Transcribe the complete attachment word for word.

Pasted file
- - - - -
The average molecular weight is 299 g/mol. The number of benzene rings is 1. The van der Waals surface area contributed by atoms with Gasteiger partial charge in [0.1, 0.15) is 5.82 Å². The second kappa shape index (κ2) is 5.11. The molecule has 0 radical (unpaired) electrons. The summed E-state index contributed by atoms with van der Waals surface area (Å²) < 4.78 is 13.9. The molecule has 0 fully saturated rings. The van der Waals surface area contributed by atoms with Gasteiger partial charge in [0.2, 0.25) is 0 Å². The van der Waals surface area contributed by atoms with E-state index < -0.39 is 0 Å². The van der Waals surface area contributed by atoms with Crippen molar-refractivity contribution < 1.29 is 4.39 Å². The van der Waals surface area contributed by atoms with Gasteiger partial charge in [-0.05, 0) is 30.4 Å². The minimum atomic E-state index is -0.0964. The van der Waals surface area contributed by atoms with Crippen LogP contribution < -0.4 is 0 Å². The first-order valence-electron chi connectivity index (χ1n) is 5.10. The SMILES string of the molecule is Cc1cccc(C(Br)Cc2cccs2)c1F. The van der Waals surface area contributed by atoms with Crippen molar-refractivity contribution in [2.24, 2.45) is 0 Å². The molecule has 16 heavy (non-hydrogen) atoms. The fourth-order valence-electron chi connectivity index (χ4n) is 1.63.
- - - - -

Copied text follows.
The average molecular weight is 299 g/mol. The number of benzene rings is 1. The van der Waals surface area contributed by atoms with Gasteiger partial charge in [0.1, 0.15) is 5.82 Å². The second kappa shape index (κ2) is 5.11. The molecule has 0 radical (unpaired) electrons. The summed E-state index contributed by atoms with van der Waals surface area (Å²) < 4.78 is 13.9. The molecule has 0 fully saturated rings. The van der Waals surface area contributed by atoms with Gasteiger partial charge in [0.2, 0.25) is 0 Å². The van der Waals surface area contributed by atoms with E-state index < -0.39 is 0 Å². The van der Waals surface area contributed by atoms with Crippen molar-refractivity contribution < 1.29 is 4.39 Å². The van der Waals surface area contributed by atoms with Gasteiger partial charge in [-0.05, 0) is 30.4 Å². The minimum atomic E-state index is -0.0964. The van der Waals surface area contributed by atoms with Crippen LogP contribution < -0.4 is 0 Å². The first-order valence-electron chi connectivity index (χ1n) is 5.10. The SMILES string of the molecule is Cc1cccc(C(Br)Cc2cccs2)c1F. The van der Waals surface area contributed by atoms with Crippen molar-refractivity contribution in [2.24, 2.45) is 0 Å². The molecule has 16 heavy (non-hydrogen) atoms. The fourth-order valence-electron chi connectivity index (χ4n) is 1.63.